We had the good fortune of connecting with Andrea de Leon and we’ve shared our conversation below.
Hi Andrea, what role has risk played in your life or career?
In a certain sense I thrive off of risk. Perhaps unconsciously in constant pursuit of it at this point. To be more specific, there are two kinds of risk I deal with: the risk dependent on rationality – the choices that guide my lifestyle and career – and the risk due to the inherent danger of the processes of what I do. Admittedly, I love the thrill of using dangerous techniques or tools. I realize it’s somewhat of a paradoxical interest but I simply tend to gravitate to certain challenges. Situations that could ultimately be detrimental in one way or another in a blink of an eye – to yourself or to your project – demand your utmost and absolute attention. You have to be fully aware of all your surroundings and be completely present in the moment, not to mention simultaneously being several steps ahead in the process. In other words, you have to know what you’re doing and know where you’re going. It engages my brain in a way nothing else does. Everything else phases out – the success of your project depends on it (as well as your own well-being). It’s a great way to test where your headspace is, or better yet, it’ll force you out of whatever headspace you’re in. There is an indescribable sense of satisfaction when you lock into the fluidity where the risks are mitigated by your own skills (and not much else, except for maybe luck). I think this mentality translates to the choices I make for my lifestyle and why I’ve chosen to do – or not do – certain things.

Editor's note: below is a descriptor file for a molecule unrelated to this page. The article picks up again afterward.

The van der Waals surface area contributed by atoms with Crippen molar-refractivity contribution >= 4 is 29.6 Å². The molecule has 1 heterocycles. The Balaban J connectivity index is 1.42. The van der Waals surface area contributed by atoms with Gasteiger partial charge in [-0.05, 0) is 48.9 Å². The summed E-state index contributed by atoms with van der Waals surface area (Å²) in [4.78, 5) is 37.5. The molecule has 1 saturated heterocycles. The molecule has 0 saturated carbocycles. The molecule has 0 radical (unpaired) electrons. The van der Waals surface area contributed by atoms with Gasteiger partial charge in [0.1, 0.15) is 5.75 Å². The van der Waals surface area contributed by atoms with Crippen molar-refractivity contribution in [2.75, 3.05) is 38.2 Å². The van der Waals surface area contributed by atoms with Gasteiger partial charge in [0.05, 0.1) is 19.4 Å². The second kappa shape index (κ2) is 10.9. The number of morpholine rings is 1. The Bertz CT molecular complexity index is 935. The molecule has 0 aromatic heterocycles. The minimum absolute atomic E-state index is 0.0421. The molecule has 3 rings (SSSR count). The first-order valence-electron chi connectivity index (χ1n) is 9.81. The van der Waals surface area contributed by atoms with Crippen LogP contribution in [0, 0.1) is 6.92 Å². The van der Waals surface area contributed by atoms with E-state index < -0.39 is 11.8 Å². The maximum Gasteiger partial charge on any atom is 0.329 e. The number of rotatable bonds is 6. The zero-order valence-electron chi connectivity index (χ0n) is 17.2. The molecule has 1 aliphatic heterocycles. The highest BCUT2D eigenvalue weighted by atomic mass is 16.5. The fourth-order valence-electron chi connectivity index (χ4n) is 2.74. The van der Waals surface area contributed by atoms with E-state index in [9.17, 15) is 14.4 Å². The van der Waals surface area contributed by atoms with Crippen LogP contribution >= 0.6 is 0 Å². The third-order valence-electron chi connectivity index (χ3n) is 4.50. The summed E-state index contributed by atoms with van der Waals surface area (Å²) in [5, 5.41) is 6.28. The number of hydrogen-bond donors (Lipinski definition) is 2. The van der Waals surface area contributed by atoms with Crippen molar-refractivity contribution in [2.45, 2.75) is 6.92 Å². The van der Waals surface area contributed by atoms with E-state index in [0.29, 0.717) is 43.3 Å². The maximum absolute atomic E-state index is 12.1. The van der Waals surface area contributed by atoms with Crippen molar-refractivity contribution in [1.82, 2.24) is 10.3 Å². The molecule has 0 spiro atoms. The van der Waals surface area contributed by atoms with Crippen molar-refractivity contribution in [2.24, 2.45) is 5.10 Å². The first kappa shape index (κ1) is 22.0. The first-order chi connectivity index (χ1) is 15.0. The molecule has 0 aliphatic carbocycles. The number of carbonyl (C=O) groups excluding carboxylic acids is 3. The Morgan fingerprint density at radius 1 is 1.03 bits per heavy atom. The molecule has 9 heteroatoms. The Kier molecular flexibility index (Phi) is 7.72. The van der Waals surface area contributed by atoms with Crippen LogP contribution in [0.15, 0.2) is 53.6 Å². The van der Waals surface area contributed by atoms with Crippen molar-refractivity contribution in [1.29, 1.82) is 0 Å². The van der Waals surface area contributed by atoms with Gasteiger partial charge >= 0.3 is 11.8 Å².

Can you open up a bit about your work and career? We’re big fans and we’d love for our community to learn more about your work.
I think what sets me apart is the variety of things I get into. I nerd out on different materials, tools, and processes; it’s not just one medium. I landed here following my curiosity. I started down the track of fine arts as a form of sanctuary. I felt so out of place growing up; it wasn’t until I was immersed in art school where I found a like-minded community. In a sense, it was an easy path to take because I was consumed with excitement about possibilities. Creating things was a way for me to externalize all the philosophical concepts I had brewing in my head. I thought of it as a way of getting closer to an absolute truth – omniscience through collective investigation of forms and processes that provoke people to think about certain subjects. That was what initially got me hooked to conceptual sculpture but then the ball kept rolling after that, mostly in a way I could try to capitalize.
The pursuit is not without its challenges. It’s always an unpredictable path when your success is not only dependent entirely on you and your grit but also your circumstances (in other words, a bit of luck). Exactly how I’ve overcome certain obstacles is not quite clear other than you just get through them; the problem-solving becomes a bit of a blur until you’re on the other side of things.